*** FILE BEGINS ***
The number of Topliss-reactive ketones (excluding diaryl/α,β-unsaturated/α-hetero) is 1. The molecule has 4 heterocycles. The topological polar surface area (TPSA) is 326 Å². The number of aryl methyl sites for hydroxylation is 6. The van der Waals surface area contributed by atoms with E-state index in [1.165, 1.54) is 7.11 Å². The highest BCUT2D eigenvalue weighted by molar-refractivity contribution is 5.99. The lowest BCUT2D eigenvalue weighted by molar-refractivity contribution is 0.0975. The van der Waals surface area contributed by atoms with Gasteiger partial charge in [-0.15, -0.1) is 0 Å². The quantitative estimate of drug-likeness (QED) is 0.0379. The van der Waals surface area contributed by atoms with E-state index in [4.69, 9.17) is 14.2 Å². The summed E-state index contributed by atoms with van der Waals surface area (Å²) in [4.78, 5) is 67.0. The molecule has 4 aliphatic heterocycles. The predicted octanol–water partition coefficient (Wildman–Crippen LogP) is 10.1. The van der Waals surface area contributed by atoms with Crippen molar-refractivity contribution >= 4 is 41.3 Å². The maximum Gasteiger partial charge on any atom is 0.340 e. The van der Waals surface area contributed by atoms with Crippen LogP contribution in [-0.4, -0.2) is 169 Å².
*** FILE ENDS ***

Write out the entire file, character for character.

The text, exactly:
The number of Topliss-reactive ketones (excluding diaryl/α,β-unsaturated/α-hetero) is 1. The molecule has 4 heterocycles. The topological polar surface area (TPSA) is 326 Å². The number of aryl methyl sites for hydroxylation is 6. The van der Waals surface area contributed by atoms with E-state index in [1.165, 1.54) is 7.11 Å². The highest BCUT2D eigenvalue weighted by molar-refractivity contribution is 5.99. The lowest BCUT2D eigenvalue weighted by molar-refractivity contribution is 0.0975. The van der Waals surface area contributed by atoms with Gasteiger partial charge in [-0.15, -0.1) is 0 Å². The quantitative estimate of drug-likeness (QED) is 0.0379. The van der Waals surface area contributed by atoms with E-state index in [4.69, 9.17) is 14.2 Å². The summed E-state index contributed by atoms with van der Waals surface area (Å²) in [4.78, 5) is 67.0. The molecule has 4 aliphatic heterocycles. The predicted octanol–water partition coefficient (Wildman–Crippen LogP) is 10.1. The van der Waals surface area contributed by atoms with Crippen molar-refractivity contribution >= 4 is 41.3 Å². The maximum Gasteiger partial charge on any atom is 0.340 e. The van der Waals surface area contributed by atoms with Crippen LogP contribution in [-0.4, -0.2) is 169 Å².